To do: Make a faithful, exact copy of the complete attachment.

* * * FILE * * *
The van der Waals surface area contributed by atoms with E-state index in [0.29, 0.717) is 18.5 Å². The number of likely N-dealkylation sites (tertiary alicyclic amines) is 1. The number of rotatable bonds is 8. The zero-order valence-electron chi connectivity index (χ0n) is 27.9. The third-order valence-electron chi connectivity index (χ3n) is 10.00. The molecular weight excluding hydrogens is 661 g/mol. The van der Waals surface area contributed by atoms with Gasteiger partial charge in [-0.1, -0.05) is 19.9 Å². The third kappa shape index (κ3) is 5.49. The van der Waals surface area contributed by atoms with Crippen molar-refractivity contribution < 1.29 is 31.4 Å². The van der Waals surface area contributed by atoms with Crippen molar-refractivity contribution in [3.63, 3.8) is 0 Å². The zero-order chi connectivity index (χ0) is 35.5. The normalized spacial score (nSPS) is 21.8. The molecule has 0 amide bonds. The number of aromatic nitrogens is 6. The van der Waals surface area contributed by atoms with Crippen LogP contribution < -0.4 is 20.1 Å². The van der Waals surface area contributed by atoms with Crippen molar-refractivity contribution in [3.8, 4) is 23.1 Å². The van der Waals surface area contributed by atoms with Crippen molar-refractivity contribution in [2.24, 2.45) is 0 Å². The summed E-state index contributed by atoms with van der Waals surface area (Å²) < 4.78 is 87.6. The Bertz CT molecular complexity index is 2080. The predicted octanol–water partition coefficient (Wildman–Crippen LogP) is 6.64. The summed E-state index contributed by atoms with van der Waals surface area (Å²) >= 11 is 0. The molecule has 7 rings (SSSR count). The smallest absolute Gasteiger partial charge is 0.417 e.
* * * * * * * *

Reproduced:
The van der Waals surface area contributed by atoms with E-state index in [0.29, 0.717) is 18.5 Å². The number of likely N-dealkylation sites (tertiary alicyclic amines) is 1. The number of rotatable bonds is 8. The zero-order valence-electron chi connectivity index (χ0n) is 27.9. The third-order valence-electron chi connectivity index (χ3n) is 10.00. The molecular weight excluding hydrogens is 661 g/mol. The van der Waals surface area contributed by atoms with Gasteiger partial charge in [-0.1, -0.05) is 19.9 Å². The third kappa shape index (κ3) is 5.49. The van der Waals surface area contributed by atoms with Crippen molar-refractivity contribution < 1.29 is 31.4 Å². The van der Waals surface area contributed by atoms with Crippen molar-refractivity contribution in [3.63, 3.8) is 0 Å². The zero-order chi connectivity index (χ0) is 35.5. The normalized spacial score (nSPS) is 21.8. The molecule has 0 amide bonds. The number of aromatic nitrogens is 6. The van der Waals surface area contributed by atoms with Crippen LogP contribution < -0.4 is 20.1 Å². The van der Waals surface area contributed by atoms with Crippen molar-refractivity contribution in [3.8, 4) is 23.1 Å². The van der Waals surface area contributed by atoms with Crippen molar-refractivity contribution in [2.24, 2.45) is 0 Å². The summed E-state index contributed by atoms with van der Waals surface area (Å²) < 4.78 is 87.6. The Bertz CT molecular complexity index is 2080. The predicted octanol–water partition coefficient (Wildman–Crippen LogP) is 6.64. The summed E-state index contributed by atoms with van der Waals surface area (Å²) >= 11 is 0. The molecule has 7 rings (SSSR count). The smallest absolute Gasteiger partial charge is 0.417 e.